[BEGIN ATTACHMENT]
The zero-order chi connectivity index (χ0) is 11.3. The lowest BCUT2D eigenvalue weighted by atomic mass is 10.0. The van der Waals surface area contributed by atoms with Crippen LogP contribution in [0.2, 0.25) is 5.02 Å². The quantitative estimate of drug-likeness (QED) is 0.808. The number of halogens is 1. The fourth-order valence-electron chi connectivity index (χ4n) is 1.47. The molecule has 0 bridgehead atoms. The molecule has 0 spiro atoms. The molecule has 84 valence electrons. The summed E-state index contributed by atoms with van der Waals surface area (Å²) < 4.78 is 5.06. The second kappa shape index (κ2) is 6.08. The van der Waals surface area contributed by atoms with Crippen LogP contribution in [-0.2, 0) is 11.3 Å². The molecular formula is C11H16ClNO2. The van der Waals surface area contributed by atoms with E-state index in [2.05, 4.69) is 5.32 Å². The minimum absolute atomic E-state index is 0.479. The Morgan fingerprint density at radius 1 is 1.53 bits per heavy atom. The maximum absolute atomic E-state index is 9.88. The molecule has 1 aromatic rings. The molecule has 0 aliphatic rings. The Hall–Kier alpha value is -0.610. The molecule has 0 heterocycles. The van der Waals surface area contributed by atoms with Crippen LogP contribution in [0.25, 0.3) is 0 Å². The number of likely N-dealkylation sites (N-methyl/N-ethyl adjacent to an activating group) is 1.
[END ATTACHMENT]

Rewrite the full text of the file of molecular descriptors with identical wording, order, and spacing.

The zero-order chi connectivity index (χ0) is 11.3. The lowest BCUT2D eigenvalue weighted by atomic mass is 10.0. The van der Waals surface area contributed by atoms with Crippen LogP contribution in [0.2, 0.25) is 5.02 Å². The quantitative estimate of drug-likeness (QED) is 0.808. The number of halogens is 1. The fourth-order valence-electron chi connectivity index (χ4n) is 1.47. The molecule has 0 bridgehead atoms. The molecule has 0 spiro atoms. The molecule has 84 valence electrons. The summed E-state index contributed by atoms with van der Waals surface area (Å²) < 4.78 is 5.06. The second kappa shape index (κ2) is 6.08. The van der Waals surface area contributed by atoms with Crippen LogP contribution in [-0.2, 0) is 11.3 Å². The molecular formula is C11H16ClNO2. The van der Waals surface area contributed by atoms with E-state index in [2.05, 4.69) is 5.32 Å². The minimum absolute atomic E-state index is 0.479. The Morgan fingerprint density at radius 1 is 1.53 bits per heavy atom. The maximum absolute atomic E-state index is 9.88. The molecule has 1 aromatic rings. The molecule has 0 aliphatic rings. The Hall–Kier alpha value is -0.610. The molecule has 0 heterocycles. The van der Waals surface area contributed by atoms with Crippen LogP contribution in [0.25, 0.3) is 0 Å². The number of likely N-dealkylation sites (N-methyl/N-ethyl adjacent to an activating group) is 1.